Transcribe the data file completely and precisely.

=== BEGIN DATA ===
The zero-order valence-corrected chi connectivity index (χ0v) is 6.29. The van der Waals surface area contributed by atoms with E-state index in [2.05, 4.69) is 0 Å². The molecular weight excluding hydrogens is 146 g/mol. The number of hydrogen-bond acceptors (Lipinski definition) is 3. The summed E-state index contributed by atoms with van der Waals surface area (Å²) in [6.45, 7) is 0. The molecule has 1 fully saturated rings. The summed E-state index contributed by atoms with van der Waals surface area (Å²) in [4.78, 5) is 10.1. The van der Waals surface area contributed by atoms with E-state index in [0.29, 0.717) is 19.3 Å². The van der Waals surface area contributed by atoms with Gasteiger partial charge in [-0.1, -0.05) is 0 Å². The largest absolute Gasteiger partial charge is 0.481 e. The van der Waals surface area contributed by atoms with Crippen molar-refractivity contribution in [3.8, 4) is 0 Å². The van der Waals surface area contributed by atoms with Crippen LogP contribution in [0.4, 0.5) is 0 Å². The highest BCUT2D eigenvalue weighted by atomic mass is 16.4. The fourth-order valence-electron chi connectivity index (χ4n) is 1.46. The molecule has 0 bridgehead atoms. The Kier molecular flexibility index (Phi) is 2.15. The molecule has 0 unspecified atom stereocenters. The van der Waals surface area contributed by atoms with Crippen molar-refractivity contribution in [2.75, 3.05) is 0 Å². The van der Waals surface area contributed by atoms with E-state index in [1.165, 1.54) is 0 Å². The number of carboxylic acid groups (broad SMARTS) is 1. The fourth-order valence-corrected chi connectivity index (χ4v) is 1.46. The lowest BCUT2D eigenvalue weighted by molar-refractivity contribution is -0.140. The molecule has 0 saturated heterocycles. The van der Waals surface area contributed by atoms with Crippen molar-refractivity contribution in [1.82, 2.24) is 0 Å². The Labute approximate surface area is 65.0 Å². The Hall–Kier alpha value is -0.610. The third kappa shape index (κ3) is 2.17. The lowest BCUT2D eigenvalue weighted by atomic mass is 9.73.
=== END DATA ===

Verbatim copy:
The zero-order valence-corrected chi connectivity index (χ0v) is 6.29. The van der Waals surface area contributed by atoms with E-state index in [2.05, 4.69) is 0 Å². The molecular weight excluding hydrogens is 146 g/mol. The number of hydrogen-bond acceptors (Lipinski definition) is 3. The summed E-state index contributed by atoms with van der Waals surface area (Å²) in [6.45, 7) is 0. The molecule has 1 fully saturated rings. The summed E-state index contributed by atoms with van der Waals surface area (Å²) in [4.78, 5) is 10.1. The van der Waals surface area contributed by atoms with E-state index in [0.29, 0.717) is 19.3 Å². The van der Waals surface area contributed by atoms with Gasteiger partial charge in [-0.1, -0.05) is 0 Å². The largest absolute Gasteiger partial charge is 0.481 e. The van der Waals surface area contributed by atoms with Crippen molar-refractivity contribution in [3.8, 4) is 0 Å². The van der Waals surface area contributed by atoms with Crippen LogP contribution in [0.4, 0.5) is 0 Å². The highest BCUT2D eigenvalue weighted by atomic mass is 16.4. The fourth-order valence-electron chi connectivity index (χ4n) is 1.46. The molecule has 0 bridgehead atoms. The Kier molecular flexibility index (Phi) is 2.15. The molecule has 0 unspecified atom stereocenters. The van der Waals surface area contributed by atoms with Crippen molar-refractivity contribution in [2.75, 3.05) is 0 Å². The van der Waals surface area contributed by atoms with E-state index in [1.165, 1.54) is 0 Å². The number of carboxylic acid groups (broad SMARTS) is 1. The fourth-order valence-corrected chi connectivity index (χ4v) is 1.46. The lowest BCUT2D eigenvalue weighted by molar-refractivity contribution is -0.140. The molecule has 0 saturated heterocycles. The van der Waals surface area contributed by atoms with Crippen molar-refractivity contribution in [1.82, 2.24) is 0 Å². The Labute approximate surface area is 65.0 Å². The Hall–Kier alpha value is -0.610. The third kappa shape index (κ3) is 2.17. The lowest BCUT2D eigenvalue weighted by atomic mass is 9.73.